MILDURA NAMED AMOUNG AUSTRALIA'S HOTTEST HOUSING MARKET
Mildura has been crowned the “second-hottest market in Australia” by a leading property researcher — pipped only by Queensland’s playground of the rich.
Propertyology head of research Simon Pressley named Noosa and then Mildura as the nation’s leading markets at the moment, with Bendigo not far behind.
Mr Pressley said he spoke to agents from more than 30 cities across Australia last week, to get “on-the-ground verification” of his own analysis showing regional markets were booming amid coronavirus conditions.
The anecdotal evidence he collected suggested Mildura house prices had stacked on about 15 per cent so far this year and Bendigo, more than 10 per cent, just trailing Noosa’s 20 per cent.
Another property data provider, realestate.com.au, puts Mildura’s median house price at $325,545 off the back of 4 per cent annual growth.
Realestate.com.au also found Mildura units had experienced the biggest median price boost of any Aussie region in the three months to August 31, of 39 per cent to $255,000.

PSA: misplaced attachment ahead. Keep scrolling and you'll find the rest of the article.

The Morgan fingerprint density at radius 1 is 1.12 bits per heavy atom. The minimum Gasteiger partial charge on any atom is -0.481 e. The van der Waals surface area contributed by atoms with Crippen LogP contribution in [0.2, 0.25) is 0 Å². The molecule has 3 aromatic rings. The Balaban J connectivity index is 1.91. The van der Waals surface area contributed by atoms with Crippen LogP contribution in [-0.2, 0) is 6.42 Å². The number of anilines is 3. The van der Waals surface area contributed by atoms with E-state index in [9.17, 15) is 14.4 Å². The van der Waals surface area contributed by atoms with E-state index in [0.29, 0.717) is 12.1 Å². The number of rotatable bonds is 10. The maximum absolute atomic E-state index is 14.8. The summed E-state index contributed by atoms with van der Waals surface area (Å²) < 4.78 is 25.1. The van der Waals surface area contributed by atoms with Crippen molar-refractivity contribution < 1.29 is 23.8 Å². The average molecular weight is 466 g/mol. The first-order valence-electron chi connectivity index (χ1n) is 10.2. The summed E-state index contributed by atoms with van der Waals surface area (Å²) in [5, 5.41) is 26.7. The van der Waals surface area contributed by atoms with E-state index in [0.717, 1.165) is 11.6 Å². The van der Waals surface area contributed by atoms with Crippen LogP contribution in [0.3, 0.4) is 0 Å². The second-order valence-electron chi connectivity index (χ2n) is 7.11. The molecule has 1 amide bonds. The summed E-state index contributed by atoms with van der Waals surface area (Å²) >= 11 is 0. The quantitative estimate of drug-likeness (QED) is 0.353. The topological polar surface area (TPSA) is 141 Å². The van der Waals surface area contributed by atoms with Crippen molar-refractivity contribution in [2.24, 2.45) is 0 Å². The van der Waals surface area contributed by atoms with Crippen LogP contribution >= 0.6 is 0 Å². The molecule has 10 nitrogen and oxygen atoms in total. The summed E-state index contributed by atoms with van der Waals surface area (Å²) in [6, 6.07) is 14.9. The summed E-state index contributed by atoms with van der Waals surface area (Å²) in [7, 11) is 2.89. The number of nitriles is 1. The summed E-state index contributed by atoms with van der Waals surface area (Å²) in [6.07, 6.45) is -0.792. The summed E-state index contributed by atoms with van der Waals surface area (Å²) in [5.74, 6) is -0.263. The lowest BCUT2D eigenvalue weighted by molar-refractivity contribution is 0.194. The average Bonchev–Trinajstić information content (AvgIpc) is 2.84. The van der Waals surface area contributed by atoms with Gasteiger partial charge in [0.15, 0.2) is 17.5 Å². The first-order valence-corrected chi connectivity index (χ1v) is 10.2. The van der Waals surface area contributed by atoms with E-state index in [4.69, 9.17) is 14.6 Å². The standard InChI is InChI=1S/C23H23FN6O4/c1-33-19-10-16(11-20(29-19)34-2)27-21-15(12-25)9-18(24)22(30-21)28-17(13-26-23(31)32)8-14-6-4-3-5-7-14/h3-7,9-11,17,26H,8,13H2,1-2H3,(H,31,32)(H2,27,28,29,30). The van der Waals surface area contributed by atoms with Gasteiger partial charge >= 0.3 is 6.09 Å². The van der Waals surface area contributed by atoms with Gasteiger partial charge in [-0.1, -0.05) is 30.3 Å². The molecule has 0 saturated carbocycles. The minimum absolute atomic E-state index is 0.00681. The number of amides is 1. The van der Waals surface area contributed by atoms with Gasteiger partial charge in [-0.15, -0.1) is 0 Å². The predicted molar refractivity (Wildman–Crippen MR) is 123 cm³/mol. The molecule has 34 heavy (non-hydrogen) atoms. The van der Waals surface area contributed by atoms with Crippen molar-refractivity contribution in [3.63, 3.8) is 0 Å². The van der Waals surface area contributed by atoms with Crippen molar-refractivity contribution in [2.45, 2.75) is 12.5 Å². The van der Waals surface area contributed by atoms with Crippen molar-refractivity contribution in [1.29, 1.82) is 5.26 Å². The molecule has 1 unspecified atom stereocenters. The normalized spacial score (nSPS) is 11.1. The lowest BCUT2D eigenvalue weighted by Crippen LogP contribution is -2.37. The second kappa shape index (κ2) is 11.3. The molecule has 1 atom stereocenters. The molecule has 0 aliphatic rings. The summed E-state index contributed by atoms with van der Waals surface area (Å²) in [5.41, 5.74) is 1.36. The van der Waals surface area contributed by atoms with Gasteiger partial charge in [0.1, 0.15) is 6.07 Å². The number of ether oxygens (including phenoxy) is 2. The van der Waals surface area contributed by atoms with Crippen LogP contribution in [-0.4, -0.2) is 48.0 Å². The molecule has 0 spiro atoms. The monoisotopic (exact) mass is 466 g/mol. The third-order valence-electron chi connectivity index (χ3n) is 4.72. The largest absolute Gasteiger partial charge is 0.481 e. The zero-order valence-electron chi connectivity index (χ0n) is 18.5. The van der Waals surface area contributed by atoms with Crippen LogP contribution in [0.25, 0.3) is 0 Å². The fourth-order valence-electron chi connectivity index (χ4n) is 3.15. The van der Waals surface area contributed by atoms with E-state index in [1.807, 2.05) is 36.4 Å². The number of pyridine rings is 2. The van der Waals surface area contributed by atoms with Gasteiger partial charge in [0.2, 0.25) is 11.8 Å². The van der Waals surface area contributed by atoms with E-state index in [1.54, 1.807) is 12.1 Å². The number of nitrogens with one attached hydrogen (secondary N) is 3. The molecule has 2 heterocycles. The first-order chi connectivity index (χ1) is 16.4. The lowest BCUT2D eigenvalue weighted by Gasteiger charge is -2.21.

“Mildura is officially experiencing boom conditions,” Mr Pressley said.
“It’s one of the most productive agricultural provinces in Australia, … and there’s actually a really nice lifestyle out there.
“We’ve spoken to locals about how people are relocating from Melbourne, Darwin and Adelaide because they’ve brought forward retirement and, believe it or not, chosen Mildura as the place they want to retire.”
Mr Pressley said a “a dire shortage of housing” also underpinned the market’s strength, noting there was “almost nothing for sale” while the city’s rental vacancy rates were among the nation’s lowest at about 0.4 per cent.
Alongside Mildura, Bendigo and Noosa, Mr Pressley identified strength in Canberra, New South Wales’ Orange and Coffs Harbour, Tasmania’s Launceston and Burnie, South Australia’s Mount Gambier, and Western Australia’s Karratha.
He noted these regions all had low levels of available housing stock, low vacancy rates, and strong activity from first-home buyers and local owner-occupiers making the most of low interest rates to upgrade.
“Lots of buyers are also influenced by the work-from-home phenomena, and the COVID-19 impact on the economy is nothing like in Melbourne and Sydney,” he said.
“Call me an idiot if you want, but in excess of 20 per cent price growth over the next 12 months in several locations will not surprise me in the slightest.”